Raymond Felton had been laying the groundwork for an opening night prank since before the start of training camp, though it's unlikely he knew it at the time. He was just trying to be a good vet by taking rookie guard Nolan Smith under his wing, offering advice on the intricacies of playing the point in the NBA. He even had the rookie and his family over for Christmas dinner. And Smith was appreciative.
"Ray's my big bro," Smith told Joe Freeman of The Oregonian
. "He's like Coach Nate (McMillan), except he's right there on the court with me in my ear. Every day in practice, if there's something he sees that I should be doing better, he points it out. He's just teaching me all the tricks that he's learned over the last seven years. It's been amazing."
Despite the intrinsic mistrust that Tarheels and Dukies have for each other, when Ray talks, Nolan listens,. Which is why, when Felton told Smith to lead the team onto the floor for the first time of the 2011-12 season, Nolan burst out of the tunnel at full sprint. Only one problem: no one else on the team did.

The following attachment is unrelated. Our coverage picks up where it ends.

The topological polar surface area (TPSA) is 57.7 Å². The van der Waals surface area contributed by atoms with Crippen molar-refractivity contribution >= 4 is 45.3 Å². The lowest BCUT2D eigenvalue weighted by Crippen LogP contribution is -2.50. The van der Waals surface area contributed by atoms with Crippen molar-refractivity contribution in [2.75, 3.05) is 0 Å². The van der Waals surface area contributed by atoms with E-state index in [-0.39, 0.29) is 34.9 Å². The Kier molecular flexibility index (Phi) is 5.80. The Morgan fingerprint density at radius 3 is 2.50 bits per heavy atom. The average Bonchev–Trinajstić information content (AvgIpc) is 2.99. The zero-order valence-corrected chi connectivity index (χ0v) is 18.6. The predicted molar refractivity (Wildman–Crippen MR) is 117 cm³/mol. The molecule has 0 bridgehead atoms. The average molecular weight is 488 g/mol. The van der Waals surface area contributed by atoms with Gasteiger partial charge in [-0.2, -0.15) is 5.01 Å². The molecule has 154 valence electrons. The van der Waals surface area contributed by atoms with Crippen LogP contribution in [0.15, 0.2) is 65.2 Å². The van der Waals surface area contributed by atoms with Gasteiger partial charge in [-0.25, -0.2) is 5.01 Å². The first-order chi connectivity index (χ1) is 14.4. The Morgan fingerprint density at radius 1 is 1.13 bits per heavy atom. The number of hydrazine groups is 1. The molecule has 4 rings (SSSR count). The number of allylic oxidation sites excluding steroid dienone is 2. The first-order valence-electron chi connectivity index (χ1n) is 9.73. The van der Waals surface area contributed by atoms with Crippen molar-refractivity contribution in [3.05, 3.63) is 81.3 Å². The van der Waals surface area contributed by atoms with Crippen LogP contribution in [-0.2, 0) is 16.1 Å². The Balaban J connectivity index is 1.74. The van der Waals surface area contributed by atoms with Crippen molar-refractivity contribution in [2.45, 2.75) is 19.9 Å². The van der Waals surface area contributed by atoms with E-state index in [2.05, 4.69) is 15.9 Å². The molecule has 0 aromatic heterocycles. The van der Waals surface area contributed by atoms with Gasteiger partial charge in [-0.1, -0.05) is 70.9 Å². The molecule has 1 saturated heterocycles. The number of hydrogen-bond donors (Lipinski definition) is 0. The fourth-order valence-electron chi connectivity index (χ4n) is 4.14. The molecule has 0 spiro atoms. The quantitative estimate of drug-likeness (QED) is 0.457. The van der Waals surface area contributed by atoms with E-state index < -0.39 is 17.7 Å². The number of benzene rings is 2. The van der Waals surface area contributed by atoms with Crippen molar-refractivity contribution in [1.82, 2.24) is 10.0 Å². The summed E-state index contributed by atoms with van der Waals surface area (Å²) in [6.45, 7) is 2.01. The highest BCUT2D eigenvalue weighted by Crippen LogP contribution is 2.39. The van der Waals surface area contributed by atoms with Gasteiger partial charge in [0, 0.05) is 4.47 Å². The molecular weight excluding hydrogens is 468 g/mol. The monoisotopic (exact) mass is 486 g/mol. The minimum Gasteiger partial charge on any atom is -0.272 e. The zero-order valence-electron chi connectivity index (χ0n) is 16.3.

"Got to initiate the rook," Felton said post-game.
Nolan knew almost immediately that he had been the victim of one of the oldest rookie hazing moves in the book as he looked around for his teammates, who waited a good 10 seconds before joining the former Blue Devil. And it's not as though he's some rube who just fell off the turnip truck. He's been pulling pranks on his teammates since his days at Oak Hill Academy and is currently in the throws of a prank war with Wesley Matthews, so he's not the type to be duped easily, which says something about Felton's quality as a mentor. A veteran prankster playing his first NBA game, at home, had to know he was in prime hazing territory. And yet, when Ray told him to run, Nolan didn't think twice.
I'm supposed to get the crowd hype before they came out," said Smith, who sounded almost honored to have been the butt of the season's first inside joke. "I was so excited, I left the team. I knew they were behind me. That just shows camaraderie. Teammates are always behind you."
Even when they're leaving you alone in front of 20,000 people.